The patient will have jammed his finger, causing a
hyperextension injury that forces the middle phalanx
dorsally and proximally out of articulation with the distal
end of the proximal phalanx. An obvious deformity will be
seen unless the patient or a bystander has reduced the
dislocation on his own. There should be no sensory or
What to do:
Unless a shaft fracture is suspected, x rays may be
deferred and joint reduction can be carried out first.
If there has been significant delay in seeking help or the
patient is suffering considerable discomfort, a digital
block over the proximal phalanx will allow for a more
To reduce the joint, do not pull on the fingertip; instead,
push the base of the middle phalanx distally, using your
thumb until it slides smoothly into its natural anatomical
Now test the finger for collateral ligament instability and
avulsion of the central extensor tendon slip. The patient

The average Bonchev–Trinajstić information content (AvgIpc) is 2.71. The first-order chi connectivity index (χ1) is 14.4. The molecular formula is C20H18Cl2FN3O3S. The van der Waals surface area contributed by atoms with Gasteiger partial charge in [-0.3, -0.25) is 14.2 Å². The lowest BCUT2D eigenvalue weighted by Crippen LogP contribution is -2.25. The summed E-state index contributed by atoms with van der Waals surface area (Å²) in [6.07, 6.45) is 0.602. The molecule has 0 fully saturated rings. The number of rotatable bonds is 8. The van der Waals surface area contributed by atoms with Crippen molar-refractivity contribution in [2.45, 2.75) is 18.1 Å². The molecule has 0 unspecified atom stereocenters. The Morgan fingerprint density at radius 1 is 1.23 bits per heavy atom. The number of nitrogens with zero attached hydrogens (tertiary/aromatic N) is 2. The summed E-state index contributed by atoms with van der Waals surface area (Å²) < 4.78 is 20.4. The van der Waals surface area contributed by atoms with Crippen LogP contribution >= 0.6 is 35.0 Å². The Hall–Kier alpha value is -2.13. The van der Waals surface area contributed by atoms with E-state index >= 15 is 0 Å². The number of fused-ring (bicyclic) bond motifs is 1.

should be able to extend his finger at the proximal
interphalangeal (PIP) joint. Testing for avulsion of the
volar carpal plate, you will be able to hyperextend the PIP
joint more than that of the same finger on the uninjured
hand. If any of these associated injuries exist, orthopedic
consultation should be sought and prolonged splinting and
rehabilitation will be required.
Post-reduction x-rays should be taken. "Chip fractures" may
represent tendon or ligament avulsions.
Splint in extension for 3-4 days and provide followup for
actiive range of motion exercises to restore normal joint
Inform the patient that joint swelling and stiffness may
persist for months after the initial injury.
Remind the patient to keep the injured finger elevated.
Recommend ice application for the next 24 hours and aspirin
If there is any doubt as to the competence of the central
extensor slip or the volar carpal plate, the joint must be
splinted in full extension for 3 weeks.